Harsha Raj Gatty, August 4;Despite tall claims by the petroleum industry that modernised fuel stations dispense accurate levels of petrol and diesel, customers share a different view. Modernisation, they say, has not dulled the manipulative practices in petrol bunks across the City. For proof, they point to a number of fuel stations that make huge, unethical gains by subtly manipulating the naive customers.
Customers agree that most petrol attendants advise them to ensure that the meter readings indicate “zero” before the fuel is filled. But when the beeline of motorists get longer during rush hours, the attendants get into attention divert mode. The zero level is given a go-by, and they start filling from the previously filled level. Many customers feel that the station managers too are hand-in-glove with the attendants.
They cite instances galore to justify their suspicions. Here’s one: “The attendants simply ignored my request to show the fuel indicator “Zero” claiming that I was obstructing his long queue of customers. He arrogantly started filling fuel and eventually I realised that the fuel was almost 20 percent short of my demand,” recalls Madhav Nayak, a software engineer from ITPL, Whitefield.
Another customer, Nikhil Kumar, a resident of Basaveshwanagar, had even caught an attendant dispensing lower quantity of fuel and pointed it out to the manager. “However, the manager, instead of listening to my grievance, ganged up with other attendants and started to argue.They claimed that my vehicle was old or the fuel gauge was showing incorrect readings. They did not even hand over the complaint registry that I had demanded,” he says.
Department of Legal Metrology (DLM) officials say they have been promptly following on the customer complaints related to excesses at the fuel stations, and taking action against those following unfair trade practices and duping customers. “Last month, we issued show cause notice to a filling station in JP Nagar. A customer had complained that he was distracted by the attendant to sign a credit card slip and he was overcharged close to Rs 300,” informs a DLM official.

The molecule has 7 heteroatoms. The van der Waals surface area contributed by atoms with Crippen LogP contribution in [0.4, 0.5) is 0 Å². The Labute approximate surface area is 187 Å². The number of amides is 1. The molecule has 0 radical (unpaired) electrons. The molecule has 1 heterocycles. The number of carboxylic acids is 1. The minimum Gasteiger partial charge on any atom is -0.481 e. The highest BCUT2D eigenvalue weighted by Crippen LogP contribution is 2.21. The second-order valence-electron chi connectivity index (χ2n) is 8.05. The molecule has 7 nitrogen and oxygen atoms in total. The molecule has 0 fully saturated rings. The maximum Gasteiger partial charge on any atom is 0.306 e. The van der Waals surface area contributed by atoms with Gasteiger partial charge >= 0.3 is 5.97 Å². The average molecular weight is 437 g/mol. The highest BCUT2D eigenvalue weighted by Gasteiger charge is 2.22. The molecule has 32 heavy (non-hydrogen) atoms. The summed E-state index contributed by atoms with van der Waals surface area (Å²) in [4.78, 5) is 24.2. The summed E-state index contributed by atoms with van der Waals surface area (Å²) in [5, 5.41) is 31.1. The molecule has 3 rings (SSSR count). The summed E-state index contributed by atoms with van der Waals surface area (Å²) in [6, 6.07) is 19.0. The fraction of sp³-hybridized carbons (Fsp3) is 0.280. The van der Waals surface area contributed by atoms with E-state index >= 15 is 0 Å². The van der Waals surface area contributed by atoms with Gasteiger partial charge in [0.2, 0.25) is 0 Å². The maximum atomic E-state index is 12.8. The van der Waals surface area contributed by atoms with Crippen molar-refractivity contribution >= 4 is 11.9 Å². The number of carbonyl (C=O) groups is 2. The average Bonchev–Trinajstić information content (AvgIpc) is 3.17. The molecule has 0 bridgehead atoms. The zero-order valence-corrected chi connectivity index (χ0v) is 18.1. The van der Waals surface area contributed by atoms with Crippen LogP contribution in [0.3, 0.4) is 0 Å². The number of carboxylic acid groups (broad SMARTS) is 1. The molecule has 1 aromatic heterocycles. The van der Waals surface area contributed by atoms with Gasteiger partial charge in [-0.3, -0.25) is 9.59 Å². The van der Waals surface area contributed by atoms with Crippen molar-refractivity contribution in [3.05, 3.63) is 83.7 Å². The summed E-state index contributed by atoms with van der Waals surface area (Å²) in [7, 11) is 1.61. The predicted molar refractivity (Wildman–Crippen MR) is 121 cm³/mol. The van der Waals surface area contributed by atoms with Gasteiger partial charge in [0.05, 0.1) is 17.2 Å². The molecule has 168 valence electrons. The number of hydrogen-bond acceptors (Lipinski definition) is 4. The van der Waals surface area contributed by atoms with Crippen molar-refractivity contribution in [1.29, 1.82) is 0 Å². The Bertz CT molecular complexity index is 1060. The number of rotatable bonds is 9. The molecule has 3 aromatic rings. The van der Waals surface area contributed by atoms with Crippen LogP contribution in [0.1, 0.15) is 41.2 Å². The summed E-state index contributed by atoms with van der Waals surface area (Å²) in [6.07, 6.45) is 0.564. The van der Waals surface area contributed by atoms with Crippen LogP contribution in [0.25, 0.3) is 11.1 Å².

The DLM is now probing into complaints that some outlets are transferring regular petrol products into their inhouse brands (Premium Petrol) dispensing units and selling them to unaware customer at exorbitant rates. “Anytime the customer suspects the quality of fuel, they can collect a sample of the same and ask for its purity check that is available in every station. They can complain to the nearest fuel franchise owner as well,” the official advises.
On their part, the fuel station owners assert that it is impossible to fool around with the meters since the automated devices in modernised bunks are tough to tamper with. In the past, the mechanical pumps were more susceptible to such tamperings by fuel vendors, points out B Boraiah, member of Bangalore Petroleum Dealers’ Association.
Customers, says Boraiah, should demand accountability. “The customer have the right to demand that the fuel indicator is “Zero”, and they must closely monitor the machine when the filling is in progress. They can even demand the receipt for the fuel dispensed, immediately after the filling in which both the price and the quantity is specifically mentioned.”
Every unit of fuel sold is measured and automatically dispensed. Even the engine oils are sold in sealed pouches and dispensed directly in front of the customers, he adds. Yet, the customers are not convinced that these are foolproof mechanisms, as the attendants and other bunk staff at some stations have deviced ways to hoodwink them.
Following the direction by the city police to install CCTV surveillance, bunk owners are now being asked by their association to install such devices. “The surveillance devices are not only for the safety of the fuel outlets, but they will also be used to verify any complaint against the fuel outlets,” explains an Association representative.
At a fuel station on Hosur Road, the bunk owner keeps an eagle’s eye on every vending machine. But even in some stations fitted with CCTV’s, surveillance does not necessarily mean better monitoring, particularly if the station manager is also part of a nexus. In a hurry to fill their tanks and join the traffic, car and bike owners always harbour these thoughts. They are not easily convinced.